With the recent banning of Gitaxian Probe and Deathrite Shaman people have been moving away from Grixis Delver for the more traditional version of RUG Delver. RUG Delver is a tempo deck that tries to use all of its resources to keep the opponent from gaining traction to set up their game plan, and then try to kill the opponent before they regain their balance. They do this by playing cards like Stifle and Wasteland to destroy lands, and cheap countermagic and removal to stop the opponent while putting on a fast clock. If you haven’t played legacy much the past couple years you may not have played against this deck, because of other Delver of Secrets decks being more popular, but this version of Delver is pretty different in how we approach the matchup compared to those other versions. It is important we adjust our deck and how we play to account for the banning, and people’s new deck choices if we want to be successful in this new meta.
How does RUG Delver matchup against TES?
Delver of Secrets, Nimble Mongoose – These are their primary creatures for applying pressure, and trying to end the game quickly. Delver of Secrets is a little better than Nimble Mongoose, because it usually gets to 3 power quicker. If their only clock is Nimble Mongoose it can give us a lot of turns to try and set up our combo and get our mana setup. One damage a turn is not very quick, so they will need to get Threshold or a second creature to have a meaningful clock.
Force of Will – One of the only hard counters that Temur plays and definitely a card we have to consider when making decisions. Force of Will is something we should all be familiar with playing against in legacy since lots of other decks also play it. Temur is no different, and we will often need a discard spell to try and win through it.
Stifle, Wasteland – This suite of disruption together hasn’t been too popular the last couple years, partially because of Deathrite Shaman, but for those of us that have been playing a while this isn’t new. Grixis and Sultai lists often don’t play both of these cards, but with RUG Delver back, it is time to prepare for this duo to return. Beating these cards is less about what cards we draw, but rather our skill in how we play them. Questions like “do I fetch to play around Stifle, but then they can Wasteland my duel” etc. are very tricky to navigate. The loss of Gitaxian Probe hurts us in this area, because we used to have full information knowing when to fetch, or is a dual land safe compared to having to get a basic. There aren’t any hard rules for this, but whenever they are tapped out if you can afford to fetch for a basic land then you should, because it plays around both of these cards. Also, note there are some hands where you can’t play around everything because of very few lands or color requirements, so knowing when you can afford to is a skill all in its own. Stifle plays two major roles against us, countering our fetch lands, but also countering the storm trigger on our win conditions. Just because you play around Stifle with our lands doesn’t mean we can ignore that card. We still need to answer it before we put a storm trigger on the stack.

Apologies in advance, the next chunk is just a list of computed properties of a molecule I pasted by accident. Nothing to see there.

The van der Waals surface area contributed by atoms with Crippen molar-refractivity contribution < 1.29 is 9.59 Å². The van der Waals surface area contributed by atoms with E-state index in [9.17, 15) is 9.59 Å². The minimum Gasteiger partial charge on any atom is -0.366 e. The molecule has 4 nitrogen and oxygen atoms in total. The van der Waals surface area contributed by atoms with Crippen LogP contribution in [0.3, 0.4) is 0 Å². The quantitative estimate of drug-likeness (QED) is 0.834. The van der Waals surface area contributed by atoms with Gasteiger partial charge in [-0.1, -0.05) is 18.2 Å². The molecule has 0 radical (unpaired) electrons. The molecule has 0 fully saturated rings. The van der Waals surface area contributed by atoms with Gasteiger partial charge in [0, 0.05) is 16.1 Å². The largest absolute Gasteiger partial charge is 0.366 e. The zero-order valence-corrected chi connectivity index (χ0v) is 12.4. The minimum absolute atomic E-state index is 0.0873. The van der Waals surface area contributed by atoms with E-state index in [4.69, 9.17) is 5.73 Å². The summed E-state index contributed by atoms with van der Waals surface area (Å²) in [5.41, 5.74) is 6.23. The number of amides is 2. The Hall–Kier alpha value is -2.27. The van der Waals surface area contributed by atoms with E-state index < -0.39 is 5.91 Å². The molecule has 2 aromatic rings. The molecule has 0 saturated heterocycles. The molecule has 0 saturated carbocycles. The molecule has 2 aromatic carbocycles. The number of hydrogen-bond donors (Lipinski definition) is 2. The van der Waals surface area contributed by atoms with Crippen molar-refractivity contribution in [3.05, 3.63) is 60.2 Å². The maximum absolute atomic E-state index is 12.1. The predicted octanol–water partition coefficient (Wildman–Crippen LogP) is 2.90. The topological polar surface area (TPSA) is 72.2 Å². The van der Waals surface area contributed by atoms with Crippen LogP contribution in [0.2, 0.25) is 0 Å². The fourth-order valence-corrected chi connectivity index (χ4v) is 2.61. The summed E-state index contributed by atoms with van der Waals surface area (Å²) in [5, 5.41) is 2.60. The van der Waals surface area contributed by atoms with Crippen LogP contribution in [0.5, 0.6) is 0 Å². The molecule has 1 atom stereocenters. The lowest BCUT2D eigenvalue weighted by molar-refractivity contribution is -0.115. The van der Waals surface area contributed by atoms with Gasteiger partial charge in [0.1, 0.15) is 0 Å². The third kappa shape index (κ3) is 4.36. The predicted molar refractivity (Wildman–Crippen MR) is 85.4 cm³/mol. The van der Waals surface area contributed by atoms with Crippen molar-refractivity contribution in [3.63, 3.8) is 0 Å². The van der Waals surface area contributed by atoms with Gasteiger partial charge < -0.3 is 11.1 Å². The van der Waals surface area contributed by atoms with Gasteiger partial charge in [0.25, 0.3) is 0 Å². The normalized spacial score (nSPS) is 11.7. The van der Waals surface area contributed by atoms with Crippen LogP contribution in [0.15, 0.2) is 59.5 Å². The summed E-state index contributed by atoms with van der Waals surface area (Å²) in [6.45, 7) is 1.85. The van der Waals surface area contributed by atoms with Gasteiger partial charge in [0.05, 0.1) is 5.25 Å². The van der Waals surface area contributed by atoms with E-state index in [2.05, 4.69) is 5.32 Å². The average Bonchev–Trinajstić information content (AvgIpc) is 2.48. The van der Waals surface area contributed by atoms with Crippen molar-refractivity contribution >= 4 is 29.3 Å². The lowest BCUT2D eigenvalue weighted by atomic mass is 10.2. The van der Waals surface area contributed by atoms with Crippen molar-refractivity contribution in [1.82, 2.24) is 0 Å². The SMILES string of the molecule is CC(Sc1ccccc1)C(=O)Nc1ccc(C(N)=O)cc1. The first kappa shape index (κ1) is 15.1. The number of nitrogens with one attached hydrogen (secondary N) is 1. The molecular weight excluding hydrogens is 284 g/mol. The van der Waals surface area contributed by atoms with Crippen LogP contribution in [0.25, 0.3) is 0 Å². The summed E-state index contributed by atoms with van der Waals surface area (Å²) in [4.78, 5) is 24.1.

Spell Pierce, Daze – Typically soft permission like these cards are not that good vs Storm because they can be played around quite easily with rituals or by taking a different line. Coming from RUG Delver though they are a little better than what they typically are, because of the land destruction aspect of the deck. When their goal is to choke you on mana then the value of soft permission skyrockets because it can be a lot harder to play around. Based on your land situation you may not even be able to afford to play around everything.
- 4 Burning Wish
- 4 Infernal Tutor
- 4 Brainstorm
- 4 Ponder
- 2 Preordain
- 4 Thoughtseize
- 3 Duress
- 1 Empty the Warrens
- 1 Ad Nauseam
Ways to win this matchup
Killing Them and Our Game Plan
At the start of every game the most important thing is how we sequence our mana base. When do we use fetch lands vs when we play out mana producing lands from hand. If we crack a fetch land then can we afford to get a basic land, or which dual and when to expose our dual land to Wasteland etc. There are a lot of decisions that go into this phase of the game, and making the wrong one can cost you the ability to play spells. This just comes down to putting in reps and getting in practice to get a feel for it. Our best win condition here is Empty the Warrens. It’s the cheapest mana and fastest way to win the game. RUG Delver also plays zero answers to it main deck and often only 1-2 ways post-board, and there’s no guarantee they even bring it in after game 1. A naturally drawn Empty the Warrens is fairly hard for them to interact with since they don’t play many copies of Flusterstorm in their 75. Our only worry here is if they can race Empty the Warrens with cards like Delver of Secrets and Lightning Bolt, but if they only have like a Nimble Mongoose or Tarmogoyf then it’s hard for them to attack through a dozen tokens, so Empty the Warrens is great on boards like that.